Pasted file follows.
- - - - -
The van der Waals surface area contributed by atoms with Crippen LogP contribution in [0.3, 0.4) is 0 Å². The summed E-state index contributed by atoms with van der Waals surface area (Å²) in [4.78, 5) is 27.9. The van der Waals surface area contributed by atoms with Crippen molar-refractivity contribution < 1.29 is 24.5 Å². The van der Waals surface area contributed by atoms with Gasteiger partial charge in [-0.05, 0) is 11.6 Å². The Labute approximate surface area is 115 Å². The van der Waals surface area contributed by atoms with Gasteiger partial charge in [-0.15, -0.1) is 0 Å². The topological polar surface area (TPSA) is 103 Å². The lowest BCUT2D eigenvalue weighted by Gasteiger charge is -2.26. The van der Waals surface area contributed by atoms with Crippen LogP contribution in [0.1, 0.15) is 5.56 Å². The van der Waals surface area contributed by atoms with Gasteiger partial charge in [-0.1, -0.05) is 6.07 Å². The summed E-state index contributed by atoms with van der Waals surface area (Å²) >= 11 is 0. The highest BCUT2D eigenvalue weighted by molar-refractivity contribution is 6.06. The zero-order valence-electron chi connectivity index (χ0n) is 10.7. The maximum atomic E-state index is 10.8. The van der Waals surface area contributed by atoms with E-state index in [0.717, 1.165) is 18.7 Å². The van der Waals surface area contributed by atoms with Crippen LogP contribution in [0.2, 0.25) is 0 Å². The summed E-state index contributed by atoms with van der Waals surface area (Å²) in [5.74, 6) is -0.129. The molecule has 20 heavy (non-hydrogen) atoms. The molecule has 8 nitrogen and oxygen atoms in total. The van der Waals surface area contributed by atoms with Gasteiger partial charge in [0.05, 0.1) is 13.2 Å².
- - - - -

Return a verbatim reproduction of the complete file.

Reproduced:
The van der Waals surface area contributed by atoms with Crippen LogP contribution in [0.3, 0.4) is 0 Å². The summed E-state index contributed by atoms with van der Waals surface area (Å²) in [4.78, 5) is 27.9. The van der Waals surface area contributed by atoms with Crippen molar-refractivity contribution < 1.29 is 24.5 Å². The van der Waals surface area contributed by atoms with Gasteiger partial charge in [-0.05, 0) is 11.6 Å². The Labute approximate surface area is 115 Å². The van der Waals surface area contributed by atoms with Gasteiger partial charge in [-0.15, -0.1) is 0 Å². The topological polar surface area (TPSA) is 103 Å². The lowest BCUT2D eigenvalue weighted by Gasteiger charge is -2.26. The van der Waals surface area contributed by atoms with Crippen LogP contribution in [0.1, 0.15) is 5.56 Å². The van der Waals surface area contributed by atoms with Gasteiger partial charge in [-0.1, -0.05) is 6.07 Å². The summed E-state index contributed by atoms with van der Waals surface area (Å²) >= 11 is 0. The highest BCUT2D eigenvalue weighted by molar-refractivity contribution is 6.06. The zero-order valence-electron chi connectivity index (χ0n) is 10.7. The maximum atomic E-state index is 10.8. The van der Waals surface area contributed by atoms with E-state index in [0.717, 1.165) is 18.7 Å². The van der Waals surface area contributed by atoms with Crippen LogP contribution in [0.2, 0.25) is 0 Å². The summed E-state index contributed by atoms with van der Waals surface area (Å²) in [5.74, 6) is -0.129. The molecule has 20 heavy (non-hydrogen) atoms. The molecule has 8 nitrogen and oxygen atoms in total. The van der Waals surface area contributed by atoms with Gasteiger partial charge in [0.05, 0.1) is 13.2 Å².